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I really hope people aren't trying to get the shiny gold Q doc as fast as they can without regard for quest quality. I waited a long time to get it and paid a WP, but that argument isn't going to stop anyone I guess. What about: if your quests are poor, you won't get new WP codes?

The essay type I have mixed feelings about. Sometimes I love writing and sometimes I feel like someone is letting me do their research. If the essay is related to MD 'secrets', is the only part of the quest, will be ranked and only the top x will get a reward, I'm not going to write it. Do your own 'research'!

Find person x type. The riddle part I get, but if actually finding the people online is the hardest part of the quest, something is very wrong. People live in different timezones.. This counts for the quest creator too. If I can't find you to start the quest, then you'll have one less participant. Back when RPCs could be traced this was both ridiculous and redundant, with people claiming 'it is part of the quest.' Spending one credit or asking a person who had spent that credit, really difficult to do, unless you are a newbie and don't know the feature exists.

Codebreakers: I've seen the same letterswitcharoo code used enough times to write a script to assist me when guessing the key.

First solver wins, others get nothing: months ago Gargant asked me if I could help him change this into 'person who took least time', unfortunately neither of us had much time to collaborate. But if I am not mistaken the MDscript allows you to track the time taken.

@Azreal: if you are lucky, maybe someone with script access wants to assist you? (I currently don't have access: don't need it right now and the rules and price might change still)

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i agree with kafuuka. It cost me a WP and I hope people think a well earned Q-doc with my first quest, that dst herself among others did. It would be a shame to see people giving away WPs for that reason if indeed that reason is what's going on. I think essay quests are fine under certain circumstances. Those type of quests are good for festivities and holiday times.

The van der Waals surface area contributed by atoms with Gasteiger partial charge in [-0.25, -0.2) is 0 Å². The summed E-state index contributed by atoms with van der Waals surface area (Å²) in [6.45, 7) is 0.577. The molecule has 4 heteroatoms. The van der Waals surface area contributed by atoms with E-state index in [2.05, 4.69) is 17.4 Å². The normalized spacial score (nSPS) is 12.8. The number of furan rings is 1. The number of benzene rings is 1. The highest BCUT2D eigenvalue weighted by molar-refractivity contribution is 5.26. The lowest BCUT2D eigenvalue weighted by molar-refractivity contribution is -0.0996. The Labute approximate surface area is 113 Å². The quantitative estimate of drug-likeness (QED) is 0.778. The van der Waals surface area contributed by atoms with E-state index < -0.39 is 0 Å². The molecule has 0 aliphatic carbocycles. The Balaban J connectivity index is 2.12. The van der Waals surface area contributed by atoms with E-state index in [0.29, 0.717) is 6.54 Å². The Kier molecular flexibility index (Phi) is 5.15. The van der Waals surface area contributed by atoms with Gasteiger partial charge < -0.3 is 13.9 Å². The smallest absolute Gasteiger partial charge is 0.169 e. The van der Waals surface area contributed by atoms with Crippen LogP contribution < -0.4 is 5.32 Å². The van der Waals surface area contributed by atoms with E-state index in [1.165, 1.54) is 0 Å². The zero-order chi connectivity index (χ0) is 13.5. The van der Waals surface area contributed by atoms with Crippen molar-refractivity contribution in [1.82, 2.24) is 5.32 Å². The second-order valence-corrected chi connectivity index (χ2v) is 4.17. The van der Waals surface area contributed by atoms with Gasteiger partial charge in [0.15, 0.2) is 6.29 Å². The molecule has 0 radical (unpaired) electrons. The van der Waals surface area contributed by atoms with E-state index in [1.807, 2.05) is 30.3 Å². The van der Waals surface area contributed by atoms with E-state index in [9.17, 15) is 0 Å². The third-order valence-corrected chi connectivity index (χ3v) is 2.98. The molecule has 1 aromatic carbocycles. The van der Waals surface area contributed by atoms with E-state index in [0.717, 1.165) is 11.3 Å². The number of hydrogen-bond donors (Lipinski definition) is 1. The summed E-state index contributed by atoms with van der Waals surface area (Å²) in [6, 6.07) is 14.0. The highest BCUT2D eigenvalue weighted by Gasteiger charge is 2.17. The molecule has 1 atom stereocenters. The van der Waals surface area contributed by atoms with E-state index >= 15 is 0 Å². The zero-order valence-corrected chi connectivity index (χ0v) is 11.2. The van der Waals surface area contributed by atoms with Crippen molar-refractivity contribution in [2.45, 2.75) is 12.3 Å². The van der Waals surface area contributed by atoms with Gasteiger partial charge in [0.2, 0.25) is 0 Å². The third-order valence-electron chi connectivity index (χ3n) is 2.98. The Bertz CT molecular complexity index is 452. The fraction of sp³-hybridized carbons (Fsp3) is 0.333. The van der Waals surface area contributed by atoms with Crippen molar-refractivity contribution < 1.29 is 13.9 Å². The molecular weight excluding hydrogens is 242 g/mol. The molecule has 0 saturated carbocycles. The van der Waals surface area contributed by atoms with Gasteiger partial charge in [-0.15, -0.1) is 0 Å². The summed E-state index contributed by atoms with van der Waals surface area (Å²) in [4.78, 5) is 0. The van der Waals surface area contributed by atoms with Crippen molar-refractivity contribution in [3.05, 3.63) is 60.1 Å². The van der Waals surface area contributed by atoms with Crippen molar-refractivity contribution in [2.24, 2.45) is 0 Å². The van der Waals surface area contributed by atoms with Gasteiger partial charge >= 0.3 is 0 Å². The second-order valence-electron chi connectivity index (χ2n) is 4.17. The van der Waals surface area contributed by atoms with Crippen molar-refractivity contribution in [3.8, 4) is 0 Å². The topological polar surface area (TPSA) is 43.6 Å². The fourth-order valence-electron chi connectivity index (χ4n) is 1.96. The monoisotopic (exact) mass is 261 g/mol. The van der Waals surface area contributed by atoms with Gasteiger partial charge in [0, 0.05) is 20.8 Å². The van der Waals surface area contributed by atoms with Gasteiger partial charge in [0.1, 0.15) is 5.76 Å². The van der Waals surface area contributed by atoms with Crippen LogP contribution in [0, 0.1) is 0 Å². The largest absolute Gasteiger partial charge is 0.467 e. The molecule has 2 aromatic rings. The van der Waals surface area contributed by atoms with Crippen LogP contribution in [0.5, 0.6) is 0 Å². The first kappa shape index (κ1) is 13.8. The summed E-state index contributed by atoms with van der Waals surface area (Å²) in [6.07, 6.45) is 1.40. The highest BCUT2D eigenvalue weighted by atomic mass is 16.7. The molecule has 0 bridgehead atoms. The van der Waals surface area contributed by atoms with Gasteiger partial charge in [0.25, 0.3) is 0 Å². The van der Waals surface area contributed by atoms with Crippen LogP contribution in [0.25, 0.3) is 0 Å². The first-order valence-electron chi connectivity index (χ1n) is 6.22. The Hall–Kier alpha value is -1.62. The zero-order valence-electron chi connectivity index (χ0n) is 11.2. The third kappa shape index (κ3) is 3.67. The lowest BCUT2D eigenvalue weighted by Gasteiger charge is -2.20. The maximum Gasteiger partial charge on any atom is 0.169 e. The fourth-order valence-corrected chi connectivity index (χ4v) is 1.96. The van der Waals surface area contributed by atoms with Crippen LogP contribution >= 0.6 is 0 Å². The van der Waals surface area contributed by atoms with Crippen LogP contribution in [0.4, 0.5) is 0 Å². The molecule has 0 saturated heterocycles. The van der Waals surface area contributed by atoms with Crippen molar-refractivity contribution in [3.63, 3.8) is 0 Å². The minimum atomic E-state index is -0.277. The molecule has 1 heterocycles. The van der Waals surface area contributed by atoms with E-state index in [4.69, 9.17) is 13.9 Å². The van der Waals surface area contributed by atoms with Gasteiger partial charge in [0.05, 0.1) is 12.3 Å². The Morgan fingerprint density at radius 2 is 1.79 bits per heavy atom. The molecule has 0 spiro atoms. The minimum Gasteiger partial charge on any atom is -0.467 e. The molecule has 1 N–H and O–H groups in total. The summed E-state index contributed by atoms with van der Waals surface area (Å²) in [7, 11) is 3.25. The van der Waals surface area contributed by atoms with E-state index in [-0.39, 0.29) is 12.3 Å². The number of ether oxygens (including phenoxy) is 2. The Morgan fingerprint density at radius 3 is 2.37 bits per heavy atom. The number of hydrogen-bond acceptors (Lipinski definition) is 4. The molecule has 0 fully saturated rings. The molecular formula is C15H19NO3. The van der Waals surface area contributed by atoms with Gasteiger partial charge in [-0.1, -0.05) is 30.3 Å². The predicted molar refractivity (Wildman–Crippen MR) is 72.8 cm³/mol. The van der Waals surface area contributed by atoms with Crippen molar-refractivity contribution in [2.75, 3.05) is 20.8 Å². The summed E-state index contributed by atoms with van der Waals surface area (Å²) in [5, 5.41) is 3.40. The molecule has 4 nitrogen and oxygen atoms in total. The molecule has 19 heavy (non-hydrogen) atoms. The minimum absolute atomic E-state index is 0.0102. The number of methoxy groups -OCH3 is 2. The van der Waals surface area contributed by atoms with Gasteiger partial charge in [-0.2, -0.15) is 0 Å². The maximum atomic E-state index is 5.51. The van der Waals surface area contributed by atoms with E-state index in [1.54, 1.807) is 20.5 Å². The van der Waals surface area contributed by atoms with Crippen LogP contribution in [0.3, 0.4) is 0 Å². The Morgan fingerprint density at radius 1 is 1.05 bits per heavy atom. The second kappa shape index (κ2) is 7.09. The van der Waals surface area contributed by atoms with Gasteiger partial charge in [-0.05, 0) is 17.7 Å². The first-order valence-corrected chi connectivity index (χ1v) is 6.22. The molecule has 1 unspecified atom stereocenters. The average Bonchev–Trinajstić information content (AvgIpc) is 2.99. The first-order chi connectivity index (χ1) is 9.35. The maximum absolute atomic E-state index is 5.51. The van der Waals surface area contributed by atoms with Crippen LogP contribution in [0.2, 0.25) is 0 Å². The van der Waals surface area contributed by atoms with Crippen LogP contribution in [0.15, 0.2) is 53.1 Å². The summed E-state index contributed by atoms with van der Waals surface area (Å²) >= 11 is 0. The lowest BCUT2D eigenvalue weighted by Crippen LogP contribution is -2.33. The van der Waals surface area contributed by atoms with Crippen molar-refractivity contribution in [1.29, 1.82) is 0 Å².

Find person X and then person Y i actually find some of the better quests. Yes it's hard to catch people at the right time, unless you chose people who are on often. I think these quests are great if designed in the right way. Go find person X and look at their log, then say you took something from them isn't the right way. These quests are designed to RP with the character. Often times they have a dialog or a idea of what kind of RP they want to take place in order for them to hand you the "item". For the non rper i could see how that would be aggravating, but for those who enjoy rp it is a great way to expand not only your friendships, but your rp skill with those who have been in the game longer than you and may have different rp talents.

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[quote name='dst' date='11 November 2009 - 11:57 PM' timestamp='1258012623' post='47271']
Imagine this: you try a quest and you fail. Or simply don't get the wp cause you are too late/etc/bla bla. In this case you can be mean and give the quest a bad mark. Not to mention that you can give bad marks to quests even if you don't even try them. So I agree that the rating should be provided by the ones that solve them. Not by everyone. Or we can grade quests on the forum but not in the game ( I mean for the ones that don't solve them).
[/quote]

Sure, of course you could. Just as you could give a high rating to any quest you solved, since it obviously worked reasonably well for you. If the goal is to improve quest quality, then I would argue feedback from those who struggled, or even those who chose not to attempt for some specific reason, might in some ways be more valuable than from those who succeeded. And if someone just wants to write 'this quest is stupid', then you roll your eyes and ignore it. The biggest drawback I see is that some quests have stages and if you never accessed the later stages then you never saw the whole quest.

Maybe what is needed is to ask people to select an option when they vote - solved and won, solved but too late, tried and failed, didn't try. And provide some way of matching the option they choose with their rating and comment. That way if you want to look at only the input of those who won you can (and I agree that would sometimes be useful), but you would also have the option of considering all input.

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The problem with letting only players who solved the quest rate the quest itself are categorized as voluntary bias and undercoverage, statistically speaking. Maybe what we need in MD is a statistician who does random survey among MD players. The survey info gathered may be provided to MDNP to be printed monthly. This may also attract more MDNP audiences as well. The way I figure it. Players are friendly enough to chit chat a few sentences. Encountering and inquiring them on a random bases at a random location within MD may provide a nearly unbias result.